Partnerships, collaboration at forefront for state CIOs post-pandemic

Collaboration is an increasingly important part of the state chief information officer's role since the health crisis underscored the utility of information technology, CIOs said at a recent event.
NASCIO fireside chat 2024
Tennessee Chief Information Officer Stephanie Dedmon (left) moderates a fireside chat between Indiana CIO Tracy Barnes (center) and Texas CIO Amanda Crawford (right) at the midyear conference for the National Association of State Chief Information Officers in National Harbor, Maryland, on April 30, 2024. (Colin Wood / Scoop News Group)

When Tracy Barnes started his role as Indiana’s chief information officer in March 2020, the world was responding to the COVID-19 pandemic and the role of CIO was changing, he said Tuesday at a technology conference. 

“We had everyone turning to us and asking: ‘How do I do this now?’ ‘How do I make this work?’ ‘How do we get this done?’” Barnes said during a “fireside chat” at the National Association of State Chief Information Officers midyear conference in National Harbor, Maryland. “That’s not always been the position we’ve been able to be in — we get stuck at times being looked at as just technicians.” 

By working through challenges presented by the health crisis and collaborating across agencies, the role of CIO naturally shifted to become a leader in strategy, thought and partnerships, Barnes said. Since stepping into his role four years ago, Barnes has engaged agency leadership in Indiana in a stronger and more intentional way “to understand where their business is going and understand what their real needs and expectations are, not just what problems they have,” he said.

“We’ve been really putting a lot of structure in place around business relationship management, agency management, citizen engagement and seeing that our technical expertise, our technical value, actually has business value,” Barnes said.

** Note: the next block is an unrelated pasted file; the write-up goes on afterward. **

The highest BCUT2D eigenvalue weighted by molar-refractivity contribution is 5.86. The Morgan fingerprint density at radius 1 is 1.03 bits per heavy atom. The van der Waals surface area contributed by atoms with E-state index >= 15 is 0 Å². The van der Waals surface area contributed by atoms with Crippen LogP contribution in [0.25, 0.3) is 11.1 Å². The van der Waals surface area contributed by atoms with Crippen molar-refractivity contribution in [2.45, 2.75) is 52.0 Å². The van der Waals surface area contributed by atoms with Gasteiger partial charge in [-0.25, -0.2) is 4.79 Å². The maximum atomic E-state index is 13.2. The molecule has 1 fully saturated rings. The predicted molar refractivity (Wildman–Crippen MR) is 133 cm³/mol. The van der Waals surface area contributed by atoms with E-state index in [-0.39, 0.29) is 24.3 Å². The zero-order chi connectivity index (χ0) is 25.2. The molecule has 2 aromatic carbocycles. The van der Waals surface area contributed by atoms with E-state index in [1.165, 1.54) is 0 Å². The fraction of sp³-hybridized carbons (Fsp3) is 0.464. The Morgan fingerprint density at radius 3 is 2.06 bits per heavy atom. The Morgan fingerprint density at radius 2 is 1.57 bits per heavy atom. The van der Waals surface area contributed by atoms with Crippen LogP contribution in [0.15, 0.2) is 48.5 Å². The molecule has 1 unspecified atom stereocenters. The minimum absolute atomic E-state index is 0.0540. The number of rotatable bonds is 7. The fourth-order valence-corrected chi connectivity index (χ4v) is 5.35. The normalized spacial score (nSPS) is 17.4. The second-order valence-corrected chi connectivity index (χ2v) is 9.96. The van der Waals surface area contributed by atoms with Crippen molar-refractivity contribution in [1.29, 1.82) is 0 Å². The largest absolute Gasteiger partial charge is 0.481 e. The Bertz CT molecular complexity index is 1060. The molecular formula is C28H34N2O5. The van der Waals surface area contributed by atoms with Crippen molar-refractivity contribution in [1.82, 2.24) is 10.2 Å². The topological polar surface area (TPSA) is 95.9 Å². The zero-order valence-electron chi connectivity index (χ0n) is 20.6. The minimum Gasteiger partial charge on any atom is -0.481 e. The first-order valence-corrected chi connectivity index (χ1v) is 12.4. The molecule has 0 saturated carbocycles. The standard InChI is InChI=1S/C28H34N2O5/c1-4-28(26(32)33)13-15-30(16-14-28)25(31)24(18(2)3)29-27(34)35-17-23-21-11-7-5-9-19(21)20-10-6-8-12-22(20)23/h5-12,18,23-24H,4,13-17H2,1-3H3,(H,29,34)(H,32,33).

That shift was also captured by NASCIO in January when the organization updated its mission statement for the first time in 20 years to reflect the importance of “trusted collaboration, partnerships.” where previously only “technology leadership” was mentioned. At the time of the change, the group’s executive director, Doug Robinson, told StateScoop that the statement is “reflective of the current environment and the future.” 

“I think that’s a key word in the new mission statement,” Texas CIO Amanda Crawford said during the fireside chat. “It’s not just collaboration and partnership, it’s trusted collaboration and partnership. It’s about building that trust, it’s about you all showing your value.” 

Crawford said that collaborating and leaning into partnerships is “critical to how we accomplish our mission in Texas.”’

She said there are 267 employees in the state’s Department of Information Resources, which Crawford oversees. 

“How do we do that with 200-ish people?” Crawford asked. “We do it in partnerships with many of y’all in this room. We’re really all together because we’re all focusing on the same mission, serving our constituency, serving our states and  better engaging the public.”

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